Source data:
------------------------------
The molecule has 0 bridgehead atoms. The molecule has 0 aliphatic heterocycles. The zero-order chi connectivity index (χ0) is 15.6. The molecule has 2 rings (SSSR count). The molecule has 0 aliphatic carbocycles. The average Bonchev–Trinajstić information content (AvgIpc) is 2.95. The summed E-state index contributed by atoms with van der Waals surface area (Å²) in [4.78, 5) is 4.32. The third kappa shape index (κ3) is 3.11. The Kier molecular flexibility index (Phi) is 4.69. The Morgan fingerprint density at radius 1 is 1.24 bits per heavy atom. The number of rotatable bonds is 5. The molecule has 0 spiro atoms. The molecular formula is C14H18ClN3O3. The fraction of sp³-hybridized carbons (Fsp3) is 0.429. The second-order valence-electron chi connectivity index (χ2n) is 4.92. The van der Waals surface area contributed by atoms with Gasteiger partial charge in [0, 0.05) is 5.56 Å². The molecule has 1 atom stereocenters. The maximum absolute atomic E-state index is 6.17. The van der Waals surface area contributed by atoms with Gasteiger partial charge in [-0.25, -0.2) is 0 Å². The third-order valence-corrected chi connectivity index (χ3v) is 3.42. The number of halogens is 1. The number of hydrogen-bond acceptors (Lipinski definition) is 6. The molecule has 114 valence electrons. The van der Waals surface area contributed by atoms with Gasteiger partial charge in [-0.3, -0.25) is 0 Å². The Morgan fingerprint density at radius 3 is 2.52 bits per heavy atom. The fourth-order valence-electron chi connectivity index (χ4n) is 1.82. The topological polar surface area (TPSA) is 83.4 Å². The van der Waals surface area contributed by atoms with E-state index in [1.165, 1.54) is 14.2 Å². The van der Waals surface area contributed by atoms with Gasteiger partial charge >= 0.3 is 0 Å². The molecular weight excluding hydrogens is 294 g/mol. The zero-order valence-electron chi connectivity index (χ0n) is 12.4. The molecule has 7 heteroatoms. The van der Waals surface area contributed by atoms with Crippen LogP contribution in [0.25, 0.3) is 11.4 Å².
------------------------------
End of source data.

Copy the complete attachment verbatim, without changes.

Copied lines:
The molecule has 0 bridgehead atoms. The molecule has 0 aliphatic heterocycles. The zero-order chi connectivity index (χ0) is 15.6. The molecule has 2 rings (SSSR count). The molecule has 0 aliphatic carbocycles. The average Bonchev–Trinajstić information content (AvgIpc) is 2.95. The summed E-state index contributed by atoms with van der Waals surface area (Å²) in [4.78, 5) is 4.32. The third kappa shape index (κ3) is 3.11. The Kier molecular flexibility index (Phi) is 4.69. The Morgan fingerprint density at radius 1 is 1.24 bits per heavy atom. The number of rotatable bonds is 5. The molecule has 0 spiro atoms. The molecular formula is C14H18ClN3O3. The fraction of sp³-hybridized carbons (Fsp3) is 0.429. The second-order valence-electron chi connectivity index (χ2n) is 4.92. The van der Waals surface area contributed by atoms with Gasteiger partial charge in [0, 0.05) is 5.56 Å². The molecule has 1 atom stereocenters. The maximum absolute atomic E-state index is 6.17. The van der Waals surface area contributed by atoms with Gasteiger partial charge in [-0.25, -0.2) is 0 Å². The third-order valence-corrected chi connectivity index (χ3v) is 3.42. The number of halogens is 1. The number of hydrogen-bond acceptors (Lipinski definition) is 6. The molecule has 114 valence electrons. The van der Waals surface area contributed by atoms with Gasteiger partial charge in [-0.3, -0.25) is 0 Å². The Morgan fingerprint density at radius 3 is 2.52 bits per heavy atom. The fourth-order valence-electron chi connectivity index (χ4n) is 1.82. The topological polar surface area (TPSA) is 83.4 Å². The van der Waals surface area contributed by atoms with E-state index in [1.165, 1.54) is 14.2 Å². The van der Waals surface area contributed by atoms with Gasteiger partial charge >= 0.3 is 0 Å². The molecular weight excluding hydrogens is 294 g/mol. The zero-order valence-electron chi connectivity index (χ0n) is 12.4. The molecule has 7 heteroatoms. The van der Waals surface area contributed by atoms with Crippen LogP contribution in [0.25, 0.3) is 11.4 Å².